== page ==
Above a certain height, mid-rise and high-rise buildings can benefit from economies of scale to their construction costs, and the expectation that more below-market homes should be included on-site is a lot more reasonable. For smaller mixed-use buildings and apartment buildings of the kind you might see on commercial corridors outside of Center City, it makes more sense to leave some more flexibility to pay into the Housing Trust Fund to make more small, less remunerative projects work financially, and avoid having to go through the expensive zoning variance process.
While the Mixed-Income Housing program has been unfairly and inaccurately blamed for driving demolitions in one part of the city (Graduate Hospital) there are numerous unsung success stories for reuse projects where the option to pay into the Housing Trust Fund has tipped the scale toward preservation rather than demolition.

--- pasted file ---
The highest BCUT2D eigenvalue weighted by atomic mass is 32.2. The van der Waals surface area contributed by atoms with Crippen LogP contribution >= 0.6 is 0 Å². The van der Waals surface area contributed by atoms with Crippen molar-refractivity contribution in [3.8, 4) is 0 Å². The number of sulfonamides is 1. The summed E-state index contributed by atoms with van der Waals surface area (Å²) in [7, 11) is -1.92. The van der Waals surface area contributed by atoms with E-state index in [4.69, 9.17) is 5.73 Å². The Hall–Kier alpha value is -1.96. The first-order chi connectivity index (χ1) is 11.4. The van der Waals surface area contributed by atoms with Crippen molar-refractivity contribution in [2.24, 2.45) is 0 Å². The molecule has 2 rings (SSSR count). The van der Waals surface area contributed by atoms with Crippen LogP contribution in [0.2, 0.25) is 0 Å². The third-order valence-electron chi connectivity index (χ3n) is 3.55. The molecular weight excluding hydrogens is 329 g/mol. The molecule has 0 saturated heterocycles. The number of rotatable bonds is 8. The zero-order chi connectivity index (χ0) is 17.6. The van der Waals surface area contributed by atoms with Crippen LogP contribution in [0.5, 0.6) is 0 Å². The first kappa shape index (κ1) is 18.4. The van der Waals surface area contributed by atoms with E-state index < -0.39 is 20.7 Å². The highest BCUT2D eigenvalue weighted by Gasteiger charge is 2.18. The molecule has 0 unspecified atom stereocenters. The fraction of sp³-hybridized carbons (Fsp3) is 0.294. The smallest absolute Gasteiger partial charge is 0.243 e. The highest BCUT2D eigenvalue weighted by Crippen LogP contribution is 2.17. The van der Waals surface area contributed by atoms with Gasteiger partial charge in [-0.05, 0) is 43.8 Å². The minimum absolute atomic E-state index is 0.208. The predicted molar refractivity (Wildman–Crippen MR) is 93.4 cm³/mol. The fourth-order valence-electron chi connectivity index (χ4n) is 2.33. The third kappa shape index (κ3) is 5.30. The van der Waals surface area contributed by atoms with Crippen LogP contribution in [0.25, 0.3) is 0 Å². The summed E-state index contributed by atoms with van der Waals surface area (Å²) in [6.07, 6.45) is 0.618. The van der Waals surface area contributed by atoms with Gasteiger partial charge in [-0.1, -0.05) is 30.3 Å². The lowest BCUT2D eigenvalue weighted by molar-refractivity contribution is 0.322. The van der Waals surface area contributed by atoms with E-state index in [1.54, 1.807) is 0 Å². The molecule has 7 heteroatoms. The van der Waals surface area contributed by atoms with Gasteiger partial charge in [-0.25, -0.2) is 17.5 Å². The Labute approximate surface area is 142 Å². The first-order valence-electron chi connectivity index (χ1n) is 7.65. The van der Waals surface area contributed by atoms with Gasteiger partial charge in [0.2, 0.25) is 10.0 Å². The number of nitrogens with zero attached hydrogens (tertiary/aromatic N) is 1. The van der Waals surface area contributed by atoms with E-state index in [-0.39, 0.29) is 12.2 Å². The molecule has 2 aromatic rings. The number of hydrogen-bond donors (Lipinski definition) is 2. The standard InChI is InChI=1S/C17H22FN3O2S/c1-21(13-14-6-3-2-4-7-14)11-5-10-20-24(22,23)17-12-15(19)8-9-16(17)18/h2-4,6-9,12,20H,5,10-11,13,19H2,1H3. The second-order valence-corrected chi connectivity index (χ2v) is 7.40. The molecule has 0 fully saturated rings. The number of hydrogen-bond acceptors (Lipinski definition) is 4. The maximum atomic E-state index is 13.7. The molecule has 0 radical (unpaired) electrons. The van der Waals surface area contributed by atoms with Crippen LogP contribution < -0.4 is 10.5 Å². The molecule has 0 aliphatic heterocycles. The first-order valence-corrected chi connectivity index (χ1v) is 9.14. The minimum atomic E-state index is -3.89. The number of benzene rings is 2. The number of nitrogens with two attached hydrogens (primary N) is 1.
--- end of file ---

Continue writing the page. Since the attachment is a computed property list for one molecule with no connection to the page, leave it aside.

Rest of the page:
One of the best examples of this is the building on the corner of Columbus Square Park at 1201 Wharton, a 100-year-old warehouse that was able to be converted into 10 homes and a commercial space by-right, by paying a tax to the Housing Trust Fund.
(Image: 1201 Wharton | Flow)
When the project was first reported on, it was going to need a variance from the Zoning Board of Adjustment in order to build 10 units, since the base zoning doesn’t allow for that many. But because of the Mixed-Income Housing program, they were able to pay a tax to the city’s Housing Trust Fund, and build a couple of extra homes to make the project work without having to go for a variance. And instead of paying a zoning lawyer to waste the time of the civic associations, the ZBA board members, the Planning Commission, and the Council office just to get a couple of additional homes, they simply paid some more taxes to the City instead and skipped that whole ordeal.
This is a win.